Occurrence of Microand Nanoplastics in the Environment
In addition to larger items of plastic litter, concern has been raised that microscopic plastic debris (microplastic) (<1 mm) may also be detrimental to the environment and to human health (Thompson et al. 2004; Cole et al. 2011).
Microplastics have been studied mostly in the context of the marine environment, and have been found to be a major constituent of anthropogenic marine debris. They consist of small plastic items, such as exfoliates in cosmetics, or fragments from larger plastic debris, including polyester fibres from fabrics, polyethylene fragments from plastic bags and polystyrene particles from buoys and floats (reviewed by Cole et al. 2011).
There is sparse information available on the presence of microplastics in environments other than the oceans, for example in terrestrial soils or freshwater environments. The presence of microplastic particles (Dubaish and Liebezeit 2013) and synthetic polymer fibres (Zubris and Richards 2005) has been reported in sewage sludge and in the soils to which they had been applied (Zubris and Richards 2005), where they were still detectable five years after application. A study of surface waters in the southern North Sea found microplastics and microfibres in all of the samples that were tested, with an increasing gradient towards land sources (Dubaish and Leibezeit 2013). Browne et al. (2011) showed that the polyester and acrylic fibres used in clothing closely resembled those found in coastal sediments that receive sewage discharges, suggesting that sewage effluents represent a significant source of microfibres from the washing of clothes, and that these are not wholly retained during wastewater treatment.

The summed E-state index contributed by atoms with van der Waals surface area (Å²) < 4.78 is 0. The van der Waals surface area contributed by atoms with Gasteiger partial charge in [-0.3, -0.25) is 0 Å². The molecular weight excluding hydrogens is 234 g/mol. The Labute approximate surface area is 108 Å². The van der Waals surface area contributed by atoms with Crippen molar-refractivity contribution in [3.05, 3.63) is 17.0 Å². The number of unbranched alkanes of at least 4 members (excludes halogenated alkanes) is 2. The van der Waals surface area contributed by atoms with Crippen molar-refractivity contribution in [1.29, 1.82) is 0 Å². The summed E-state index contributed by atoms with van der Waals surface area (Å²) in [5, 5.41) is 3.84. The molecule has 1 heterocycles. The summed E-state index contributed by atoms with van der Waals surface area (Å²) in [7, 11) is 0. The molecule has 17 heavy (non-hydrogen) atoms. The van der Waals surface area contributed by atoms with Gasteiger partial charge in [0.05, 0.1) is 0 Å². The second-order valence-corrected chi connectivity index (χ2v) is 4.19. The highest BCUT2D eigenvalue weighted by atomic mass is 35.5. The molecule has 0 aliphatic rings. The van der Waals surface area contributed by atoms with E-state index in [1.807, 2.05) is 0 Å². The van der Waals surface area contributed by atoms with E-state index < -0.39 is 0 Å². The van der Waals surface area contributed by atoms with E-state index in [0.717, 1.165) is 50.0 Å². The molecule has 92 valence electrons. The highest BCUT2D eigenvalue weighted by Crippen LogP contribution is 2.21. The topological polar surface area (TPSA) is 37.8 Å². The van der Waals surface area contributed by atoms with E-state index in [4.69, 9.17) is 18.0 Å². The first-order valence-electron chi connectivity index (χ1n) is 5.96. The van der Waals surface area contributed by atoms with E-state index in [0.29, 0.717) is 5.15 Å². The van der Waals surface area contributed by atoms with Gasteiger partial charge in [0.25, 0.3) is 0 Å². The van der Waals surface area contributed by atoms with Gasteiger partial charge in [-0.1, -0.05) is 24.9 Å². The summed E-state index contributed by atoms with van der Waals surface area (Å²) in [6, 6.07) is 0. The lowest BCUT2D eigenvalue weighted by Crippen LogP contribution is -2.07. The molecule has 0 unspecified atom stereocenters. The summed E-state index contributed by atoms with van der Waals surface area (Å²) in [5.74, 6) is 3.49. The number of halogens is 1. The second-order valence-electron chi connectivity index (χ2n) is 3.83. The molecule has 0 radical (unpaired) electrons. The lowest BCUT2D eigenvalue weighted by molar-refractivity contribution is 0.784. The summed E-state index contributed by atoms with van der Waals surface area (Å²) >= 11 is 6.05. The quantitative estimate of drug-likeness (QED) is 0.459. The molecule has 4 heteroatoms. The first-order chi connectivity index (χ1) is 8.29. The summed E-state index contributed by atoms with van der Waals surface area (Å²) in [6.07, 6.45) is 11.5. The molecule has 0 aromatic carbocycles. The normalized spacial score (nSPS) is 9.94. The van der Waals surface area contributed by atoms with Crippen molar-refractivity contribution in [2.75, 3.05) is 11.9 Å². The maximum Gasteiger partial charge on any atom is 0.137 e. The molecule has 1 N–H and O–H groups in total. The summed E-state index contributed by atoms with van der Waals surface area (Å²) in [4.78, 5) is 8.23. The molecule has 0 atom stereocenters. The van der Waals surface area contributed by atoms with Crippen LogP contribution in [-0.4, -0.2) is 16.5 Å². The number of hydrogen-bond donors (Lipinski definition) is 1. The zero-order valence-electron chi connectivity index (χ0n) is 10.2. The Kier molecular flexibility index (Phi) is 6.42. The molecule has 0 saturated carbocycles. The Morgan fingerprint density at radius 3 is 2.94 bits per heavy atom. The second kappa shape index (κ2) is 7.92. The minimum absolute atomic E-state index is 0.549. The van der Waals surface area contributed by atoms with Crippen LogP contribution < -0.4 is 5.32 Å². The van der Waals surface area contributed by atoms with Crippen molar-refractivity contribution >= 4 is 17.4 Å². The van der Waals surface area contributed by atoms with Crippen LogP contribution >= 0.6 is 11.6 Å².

A study of beach sediments around Lake Garda, a subalpine lake in Italy, found microplastics at abundances of up to 1108 ± 983 microplastic particles/m2 (Imhof et al. 2013), which is similar to the contamination levels reported for the Great Lakes in the USA (Zbyszewski and Corcoran 2011). These levels of contamination most likely originate from landfi litter and wastewater sources, and are within the range of values reported for the abundance of plastic particles found in marine coastal sediments (0.21–77,000 particles/m2), albeit at the lower end of exposures (Hidalgo-Ruz et al. 2012). This does, however, indicate that microplastics are present in both agricultural soils and freshwater sites. Knowledge on the occurrence of nanoplastics in aquatic environments and biota is extremely limited because no methods exist for the reliable detection of nanoplastics in samples (Koelmans et al. 2015).